The Law and Kim Davis

Well, it’s front-page news now. The September 2 issue of the New York Times carries the headline “Kentucky Clerk Defies Justices on Marriages; Cites God in Refusing Licenses for Gays”. This is the story of Kim Davis, the Rowan County (Kentucky) Clerk who, in defiance of a Federal Court order, refuses to grant marriage licenses to any couple so long as she has to treat same-sex and opposite-sex couples equally with regard to such licenses. This fight has been brewing since the Supreme Court took up the case of Obergefell v. Hodges, wherein it ultimately held that same-sex couples have a Constitutional right to marry. As soon as the decision was announced, right-wing politicians began shouting from the rooftops that those responsible for issuing marriage licenses (county clerks, court clerks, probate judges, etc., depending on the jurisdiction) have the right to refuse to issue marriage licenses to same-sex couples based on the issuers’ religious beliefs. So it’s not surprising that someone would listen to these blowhards and refuse to do their job. And so chaos ensues, which is exactly what we should expect when we tell people that they can obey the laws they like and disregard the ones they don’t, whether for religious reasons or otherwise.
Ms. Davis, the recalcitrant County Clerk, recently said in a statement issued by her lawyers: “To me this has never been a gay or lesbian issue. It’s about marriage and God’s word”. Pure applesauce, as Justice Scalia would say, although I doubt he would approve of me quoting him in this context. This isn’t about religious freedom; it’s about illegally discriminating against same-sex couples, pure and simple. When Ms. Davis was elected to her position as County Clerk, she swore an oath to uphold the Constitution of the United States. According to the Supreme Court, which is the final arbiter of all things Constitutional (see Marbury v. Madison), the Constitution requires that marriage licenses be issued to qualified same-sex couples. In refusing to do so, Ms. Davis is violating her oath, which, given her statements, we can assume was taken with one hand resting on a Bible. And as for her supporters who believe that the concept of “religious freedom” means that a public servant doesn’t have to do anything that might contradict their faith? Hypocrites and opportunists. Let’s suppose that Ms. Davis said that she would no longer issue gun permits or hunting licenses because the Ten Commandments include the admonition “Thou Shalt Not Kill”. Would all these same God-fearing conservatives turn out to protect her religious freedom by defending her right to deny gun enthusiasts their lawful permits? If you believe that, there’ a bridge downtown I’d like to sell you. They only want “religious freedom” exceptions for people whose views they agree with.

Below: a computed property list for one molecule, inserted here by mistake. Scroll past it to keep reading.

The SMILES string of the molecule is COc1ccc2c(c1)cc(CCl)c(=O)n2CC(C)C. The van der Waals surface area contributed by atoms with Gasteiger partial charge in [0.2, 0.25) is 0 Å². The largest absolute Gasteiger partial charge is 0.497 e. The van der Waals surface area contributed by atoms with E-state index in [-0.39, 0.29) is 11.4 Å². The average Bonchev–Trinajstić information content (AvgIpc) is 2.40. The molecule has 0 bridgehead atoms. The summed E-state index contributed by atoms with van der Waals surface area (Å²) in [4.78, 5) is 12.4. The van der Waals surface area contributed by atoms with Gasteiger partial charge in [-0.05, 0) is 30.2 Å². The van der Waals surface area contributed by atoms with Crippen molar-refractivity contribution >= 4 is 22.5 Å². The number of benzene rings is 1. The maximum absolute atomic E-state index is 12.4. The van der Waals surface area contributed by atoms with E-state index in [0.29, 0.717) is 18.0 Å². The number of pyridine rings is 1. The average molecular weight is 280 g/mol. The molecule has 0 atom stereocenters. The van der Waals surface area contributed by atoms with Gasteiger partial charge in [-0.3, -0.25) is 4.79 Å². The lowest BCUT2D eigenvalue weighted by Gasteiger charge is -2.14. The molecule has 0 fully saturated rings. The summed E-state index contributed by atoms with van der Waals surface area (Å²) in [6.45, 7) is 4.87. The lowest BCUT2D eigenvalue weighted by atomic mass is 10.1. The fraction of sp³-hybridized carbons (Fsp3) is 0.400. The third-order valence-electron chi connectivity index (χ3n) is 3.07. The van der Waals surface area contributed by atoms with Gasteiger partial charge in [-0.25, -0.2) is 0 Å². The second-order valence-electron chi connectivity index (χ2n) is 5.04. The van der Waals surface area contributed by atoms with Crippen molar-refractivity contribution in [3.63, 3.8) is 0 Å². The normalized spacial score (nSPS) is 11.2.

But the Supreme Court itself bears some of the responsibility for this imbroglio. When the Court held in the Hobby Lobby v. Burwell case that the Hobby Lobby company could avoid the contraception mandate provision of the Affordable Care Act based on its owners’ “sincerely held religious beliefs”, it helped to pry open this can of worms wherein people believe they can maneuver around laws they don’t like based on their faith. This is a supremely bad idea (pun intended). Americans hold many differing religious beliefs, but the law is based on certainty, and must be applied equally to everyone. Sheer anarchy would result if people were allowed to pick and choose which laws to obey based on something as ephemeral and contentious as religious beliefs, which vary widely from person to person. Through our recent history, political conservatives have passionately appealed for “law and order”, especially when people they don’t like are protesting for a cause conservatives don’t believe in. But to have any true meaning, “law and order” must apply to everyone equally, including Kim Davis.

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